No family members could be located so money was raised for her funeral and tombstone by selling a diamond ring found on her body. She was buried in St. Philip’s cemetery, at the very west edge of the cemetery near the center from where she started her final flight.
Her tombstone simply reads "Deborah DeCostello, 1893-1920."
There were at least two other "Ethel Dare"s during that time,  Ethel Gilmore, killed during a jump in 1924 and Margaret Potteiger /Margie Hobbs -“The Flying Witch” (died 1970). Whether or not they worked together or even knew each other is speculative at best.


Georgia Ann (Tiny) Broadwick

at the age of 15 convinced a neighbor to take her to see “The Broadwicks and Their Famous French Aeronauts,” who dropped from a hot air balloon and descended using a parachute. Tiny persuaded Broadwick to let her join his crew of aerial performers. Billed as "The Doll Girl" she traveled throughout the United States with the popular balloon act. On June 21, 1913, she became the first woman to parachute from an airplane and in 1914 became to first person to intentionally freefall before opening the parachute. Tiny made over 1100 jumps before retiring and remained an active proponent of parachuting until her death in 1978.

"Ethel Dare"
Ethel Gilmore


was born January 20 "illegitimate" in Grand Ledge, Michigan to Josephine Gilmore and Frank Shattuck. Ethel married Frederick Harris on June  20 1914 in Lansing, having one daughter on April 20, 1914.
Ethel began leaping from balloons in 1917;  her daughter Lonnie, who was living with her aunt Bertha, died at the age of four on January 4, 1919 while Ethel was performing. The details are tragic, heartbreaking and too difficult to write! "Frank" divorced her in March 1920 because of  his wife's “serial dare-deviltry destroyed his peace of mind and caused him untold anguish.” Ethel claimed “keeping house was too tame.” She married her second husband, Arthur Edward Johnson on September 27 1920 in Kalamazoo, Michigan.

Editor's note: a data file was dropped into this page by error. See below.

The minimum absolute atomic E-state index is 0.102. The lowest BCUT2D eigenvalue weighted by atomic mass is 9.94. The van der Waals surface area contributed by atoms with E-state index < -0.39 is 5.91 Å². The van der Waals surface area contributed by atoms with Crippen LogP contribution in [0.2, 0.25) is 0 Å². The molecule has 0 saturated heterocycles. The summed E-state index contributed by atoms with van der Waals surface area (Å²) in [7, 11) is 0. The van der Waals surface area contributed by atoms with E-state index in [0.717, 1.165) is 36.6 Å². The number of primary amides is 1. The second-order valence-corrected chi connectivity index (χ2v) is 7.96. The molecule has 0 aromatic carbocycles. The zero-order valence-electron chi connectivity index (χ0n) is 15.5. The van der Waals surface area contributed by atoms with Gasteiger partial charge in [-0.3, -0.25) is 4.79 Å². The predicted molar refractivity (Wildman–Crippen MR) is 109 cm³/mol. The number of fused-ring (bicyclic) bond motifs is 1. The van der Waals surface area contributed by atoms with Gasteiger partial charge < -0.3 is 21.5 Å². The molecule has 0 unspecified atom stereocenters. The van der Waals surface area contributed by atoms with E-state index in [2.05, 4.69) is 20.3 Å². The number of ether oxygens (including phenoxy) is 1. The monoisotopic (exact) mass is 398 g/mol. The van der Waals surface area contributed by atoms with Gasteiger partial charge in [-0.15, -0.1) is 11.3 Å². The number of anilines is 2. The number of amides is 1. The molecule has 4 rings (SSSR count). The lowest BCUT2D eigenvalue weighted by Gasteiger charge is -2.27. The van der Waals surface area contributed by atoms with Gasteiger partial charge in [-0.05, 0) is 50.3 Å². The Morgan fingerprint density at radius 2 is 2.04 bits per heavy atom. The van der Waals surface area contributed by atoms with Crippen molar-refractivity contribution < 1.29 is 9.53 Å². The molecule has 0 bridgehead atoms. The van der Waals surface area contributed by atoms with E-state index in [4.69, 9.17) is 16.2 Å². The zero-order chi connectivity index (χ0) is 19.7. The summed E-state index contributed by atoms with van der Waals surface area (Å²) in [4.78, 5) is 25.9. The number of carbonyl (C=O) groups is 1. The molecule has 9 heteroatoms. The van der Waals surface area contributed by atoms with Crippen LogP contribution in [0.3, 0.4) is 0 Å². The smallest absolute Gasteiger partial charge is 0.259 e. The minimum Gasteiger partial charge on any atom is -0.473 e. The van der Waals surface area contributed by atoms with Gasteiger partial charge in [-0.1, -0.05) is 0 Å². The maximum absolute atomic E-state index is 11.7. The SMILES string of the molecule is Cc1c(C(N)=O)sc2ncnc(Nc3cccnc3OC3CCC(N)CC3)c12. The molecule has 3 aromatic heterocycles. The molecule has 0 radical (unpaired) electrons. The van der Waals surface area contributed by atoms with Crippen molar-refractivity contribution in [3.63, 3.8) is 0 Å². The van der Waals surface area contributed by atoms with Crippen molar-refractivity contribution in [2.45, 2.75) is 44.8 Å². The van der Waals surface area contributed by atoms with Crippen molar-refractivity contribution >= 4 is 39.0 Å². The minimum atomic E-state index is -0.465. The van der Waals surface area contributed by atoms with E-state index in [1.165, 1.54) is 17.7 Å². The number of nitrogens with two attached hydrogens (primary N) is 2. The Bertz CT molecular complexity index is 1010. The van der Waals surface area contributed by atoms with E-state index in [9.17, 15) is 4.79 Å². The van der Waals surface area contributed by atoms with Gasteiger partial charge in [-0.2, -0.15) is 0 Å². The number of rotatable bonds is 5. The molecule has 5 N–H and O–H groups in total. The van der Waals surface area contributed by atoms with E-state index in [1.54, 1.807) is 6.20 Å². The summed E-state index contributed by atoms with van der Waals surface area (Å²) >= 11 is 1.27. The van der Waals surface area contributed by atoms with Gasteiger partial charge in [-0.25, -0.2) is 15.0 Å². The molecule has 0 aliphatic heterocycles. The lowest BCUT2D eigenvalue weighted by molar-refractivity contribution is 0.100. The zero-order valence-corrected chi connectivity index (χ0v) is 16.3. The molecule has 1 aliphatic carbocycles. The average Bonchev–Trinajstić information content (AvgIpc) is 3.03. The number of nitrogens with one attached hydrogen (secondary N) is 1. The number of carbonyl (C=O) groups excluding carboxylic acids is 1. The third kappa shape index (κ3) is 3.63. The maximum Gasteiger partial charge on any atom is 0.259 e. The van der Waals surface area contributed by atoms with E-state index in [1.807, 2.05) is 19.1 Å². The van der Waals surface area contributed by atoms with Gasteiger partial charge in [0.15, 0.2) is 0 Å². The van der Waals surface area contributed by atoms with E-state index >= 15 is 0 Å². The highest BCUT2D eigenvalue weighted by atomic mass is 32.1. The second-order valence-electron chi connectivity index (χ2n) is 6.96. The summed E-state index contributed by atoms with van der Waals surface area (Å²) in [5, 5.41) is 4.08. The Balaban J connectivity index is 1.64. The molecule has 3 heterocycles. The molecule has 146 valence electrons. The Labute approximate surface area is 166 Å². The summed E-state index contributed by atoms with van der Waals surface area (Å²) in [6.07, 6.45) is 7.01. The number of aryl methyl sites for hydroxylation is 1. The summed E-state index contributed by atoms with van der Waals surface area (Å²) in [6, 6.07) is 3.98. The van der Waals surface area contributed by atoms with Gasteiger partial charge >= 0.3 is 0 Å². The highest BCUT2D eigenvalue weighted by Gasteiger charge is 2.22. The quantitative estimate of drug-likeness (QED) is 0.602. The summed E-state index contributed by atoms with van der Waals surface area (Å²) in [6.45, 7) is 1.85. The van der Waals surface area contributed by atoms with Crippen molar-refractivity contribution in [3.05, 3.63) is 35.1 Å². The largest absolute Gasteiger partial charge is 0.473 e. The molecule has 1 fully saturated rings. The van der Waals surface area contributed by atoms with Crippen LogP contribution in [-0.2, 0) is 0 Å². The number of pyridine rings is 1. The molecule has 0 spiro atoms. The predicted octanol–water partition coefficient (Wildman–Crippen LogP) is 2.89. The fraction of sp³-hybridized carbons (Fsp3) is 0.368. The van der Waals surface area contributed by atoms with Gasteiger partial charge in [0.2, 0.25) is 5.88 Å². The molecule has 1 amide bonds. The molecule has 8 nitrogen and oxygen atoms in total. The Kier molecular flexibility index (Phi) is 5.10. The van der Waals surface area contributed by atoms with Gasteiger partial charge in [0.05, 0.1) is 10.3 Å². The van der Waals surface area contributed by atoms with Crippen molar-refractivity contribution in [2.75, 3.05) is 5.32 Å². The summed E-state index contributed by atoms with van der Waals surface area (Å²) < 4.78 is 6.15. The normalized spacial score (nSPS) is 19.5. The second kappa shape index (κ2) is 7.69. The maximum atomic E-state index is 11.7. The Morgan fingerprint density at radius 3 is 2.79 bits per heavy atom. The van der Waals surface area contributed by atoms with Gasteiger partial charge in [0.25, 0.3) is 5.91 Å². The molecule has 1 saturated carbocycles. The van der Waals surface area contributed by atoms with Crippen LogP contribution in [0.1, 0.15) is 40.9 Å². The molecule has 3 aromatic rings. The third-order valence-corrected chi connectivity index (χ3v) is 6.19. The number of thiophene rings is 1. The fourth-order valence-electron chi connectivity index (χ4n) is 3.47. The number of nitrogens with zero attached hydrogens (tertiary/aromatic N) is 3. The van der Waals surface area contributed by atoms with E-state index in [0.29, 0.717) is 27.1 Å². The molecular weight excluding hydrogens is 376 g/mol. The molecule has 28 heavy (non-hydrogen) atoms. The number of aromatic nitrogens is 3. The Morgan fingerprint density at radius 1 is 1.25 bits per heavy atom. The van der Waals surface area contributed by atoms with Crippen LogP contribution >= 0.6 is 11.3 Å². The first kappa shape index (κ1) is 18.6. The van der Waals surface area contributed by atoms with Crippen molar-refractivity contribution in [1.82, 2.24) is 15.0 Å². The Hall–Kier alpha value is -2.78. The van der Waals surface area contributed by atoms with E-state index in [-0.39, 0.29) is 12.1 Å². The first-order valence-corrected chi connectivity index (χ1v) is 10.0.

Getting married again did not appear to deter Ethel, who began jumping from airplanes in 1921. She made her 600 th leap during an air circus at Dayton, Ohio Thursday, Oct. 2, 1924. On Nov. 15, 1924, she was “pulled from the fuselage of an airplane as she was preparing to make a parachute drop.” Her broken body was found in a cornfield.
There were at least two other "Ethel Dare"s during that time,  Deborah DeCostello, killed during a jump October 1,  1920 and Margaret Potteiger /Margie Hobbs -“The Flying Witch” (died 1970). Whether or not they worked together or even knew each other is speculative at best.
Ethel Gilmore Johnson is  buried with her daughter Lonnie in Riverside Cemetery  in Kalamazoo, Michigan, under a stone that reads: Aviatrix Ethel Dare 1896-1924.

Elsa Teresia Andersson

born on April 27 the daughter of a farmer in Strövelstorp was Sweden's first female aviator and stunt parachutist.  Full of determination and a taste for physical activity and adventure, she went shooting with the boys and she learned how to drive, cutting the image of a flapper sailing through the Swedish landscape. At age 24, she got accepted into Enoch Thulin´s flying school and became Sweden's first woman pilot(diploma #203). Elsa felt at home among the other (all male) aviators.  An embodiment of her own motto that ‘courage and determination are the best qualities in a human being’; an article from the time, stated: “Such a curious woman; silent, serene and completely lacking of nerves!”  In September 1921, Elsa decided to go to Germany to train under parachuting instructor Otto Heinecke; the course lasting a few weeks. Elsa made  her first jump from 2000 feet during an aerial exhibition in South of Sweden. A glorious autumn day with 2000 spectators, Elsa was the most thrilling act on the bill. Elsa exited head first. It was a perfect jump; landing gently and jubilant in the lake grass. The men making fun of her  parachute, called it a ‘Heinecke sack’, exclaiming “You’d never get me in one of those, not for a million kronor!” “It’s a piece of cake” Elsa cuts back with a smile.
On a cold January Sunday in 1922, standing on the wing, left hand holding onto the wing, she waves to the crowd of thousands, gathered below on the ice of Lake Alsen and jumps, doing a few somersaults, she had trouble releasing her parachute, which finally unfolded barely above the treetops and she crashed into the ground; Elsa was killed during that jump.